5 Important Tips For Quitting your Nursing Job
Quitting your nursing job can be very difficult.
I see many nurses do this the wrong way. The ideal goal is to leave in a manner where you will always be welcomed back. For some nurses reading this, you might say I’ve quit many nursing jobs that I knew I would never return to. The problem with that is that you never really know if you will return. I have worked with many nurses who have bashed their employer prior to quitting. They will say how horrible their position was only to return years, months, some only weeks later.
You don't want to unnecessarily burn bridges. Also, nurses tend to move around, and you never know when you will run into a familiar nurse again and what positions they will be in. To avoid burning bridges and keeping your options open, we recommend prior to quitting your nursing job to keep these tips in mind.
1. When quitting your nursing job Work Harder than everyone else
We suggest always giving 100% effort but especially when you are about quit. Knowing that you are going to be quitting your nursing job is not a time to start slacking off. You want to continue giving exceptional care and exceptional effort. Co-workers and supervisors will remember the last moments they had with you. This ensures that you will receive a good work reference and opportunities to return if needed.
2. When quitting your nursing job do NOT bad mouth your current employer.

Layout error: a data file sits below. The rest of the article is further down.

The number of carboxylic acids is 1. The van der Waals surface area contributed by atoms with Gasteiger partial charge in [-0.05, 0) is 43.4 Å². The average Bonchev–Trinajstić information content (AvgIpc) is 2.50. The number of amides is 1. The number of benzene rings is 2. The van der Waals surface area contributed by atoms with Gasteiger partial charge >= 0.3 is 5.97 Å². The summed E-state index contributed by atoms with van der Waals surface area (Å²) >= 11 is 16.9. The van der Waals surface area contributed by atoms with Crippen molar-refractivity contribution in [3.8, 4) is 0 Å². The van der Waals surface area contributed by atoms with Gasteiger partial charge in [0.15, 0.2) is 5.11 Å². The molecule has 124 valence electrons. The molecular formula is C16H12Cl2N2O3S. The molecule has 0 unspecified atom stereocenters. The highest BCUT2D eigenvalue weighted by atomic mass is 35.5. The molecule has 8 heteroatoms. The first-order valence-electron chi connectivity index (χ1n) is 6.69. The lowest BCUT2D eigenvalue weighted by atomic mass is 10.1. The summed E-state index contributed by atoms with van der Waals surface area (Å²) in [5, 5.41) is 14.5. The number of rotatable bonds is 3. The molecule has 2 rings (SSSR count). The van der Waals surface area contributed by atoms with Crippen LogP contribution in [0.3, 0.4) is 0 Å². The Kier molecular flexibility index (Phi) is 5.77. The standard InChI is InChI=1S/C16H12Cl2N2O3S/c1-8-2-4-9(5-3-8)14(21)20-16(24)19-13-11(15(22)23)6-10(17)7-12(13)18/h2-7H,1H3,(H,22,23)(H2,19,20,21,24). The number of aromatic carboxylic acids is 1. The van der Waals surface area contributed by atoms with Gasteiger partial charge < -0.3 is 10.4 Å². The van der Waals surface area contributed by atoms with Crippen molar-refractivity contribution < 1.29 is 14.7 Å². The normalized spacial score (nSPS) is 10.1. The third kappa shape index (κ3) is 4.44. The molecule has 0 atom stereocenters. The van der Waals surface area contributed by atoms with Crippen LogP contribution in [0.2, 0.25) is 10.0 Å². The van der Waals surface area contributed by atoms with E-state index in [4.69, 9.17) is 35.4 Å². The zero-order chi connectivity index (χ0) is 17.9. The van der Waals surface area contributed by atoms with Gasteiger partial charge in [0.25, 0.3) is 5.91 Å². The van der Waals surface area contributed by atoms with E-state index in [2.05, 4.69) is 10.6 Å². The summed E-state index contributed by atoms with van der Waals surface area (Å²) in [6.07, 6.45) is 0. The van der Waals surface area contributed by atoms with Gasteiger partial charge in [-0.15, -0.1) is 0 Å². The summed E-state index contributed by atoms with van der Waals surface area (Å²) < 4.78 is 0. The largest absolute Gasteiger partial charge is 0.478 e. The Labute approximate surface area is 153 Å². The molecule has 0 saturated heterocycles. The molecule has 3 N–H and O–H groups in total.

This is a good way to be remembered as a whiner. I've never understood the perpetual need to bash your employer prior to quitting. It ends up making it awkward for those who are still there. Also, how silly would it look if you wanted to return to that employer? You would think it doesn't happen, but it happens a lot.
3. When quitting your nursing job Give Advance Notice
It is customary in most situations to give a two-week notice but that could vary a little bit based on position. What you really want to avoid are “no call no shows”. Calling one day and just telling whoever that you are not showing up and you quit. You also want to avoid unnecessary “call-ins”. Those kinds of behaviors put unnecessary strain on your coworkers/former coworkers. Not to mention that a lot of companies have a no rehire for not giving proper notice prior to quitting. If you need help writing a resignation letter check out Example of a Nurse Resignation Letter.
4. When quitting your nursing job if asked Train Your Replacement
Depending on your position it is possible that you will be asked to train your replacement or someone who is going to be taking over your duties. You want to do the best that you can to train your replacement. If for nothing else do it for yourself. It will leave a good lasting impression of you to your former employer giving you the opportunity for a good work reference and open arms if you were to ever decide to come back.
5. When quitting your nursing job do NOT bad-mouth them later
Bad mouthing your former employer after starting your new job is tacky. It makes you look ungrateful. Talking bad about your previous employer at your new job is tantamount to someone who is talking about a previous ex in a new relationship. In both scenarios, you look like someone who hasn't moved on.
Are there any other ways to avoid burning bridges when quitting your nursing job?
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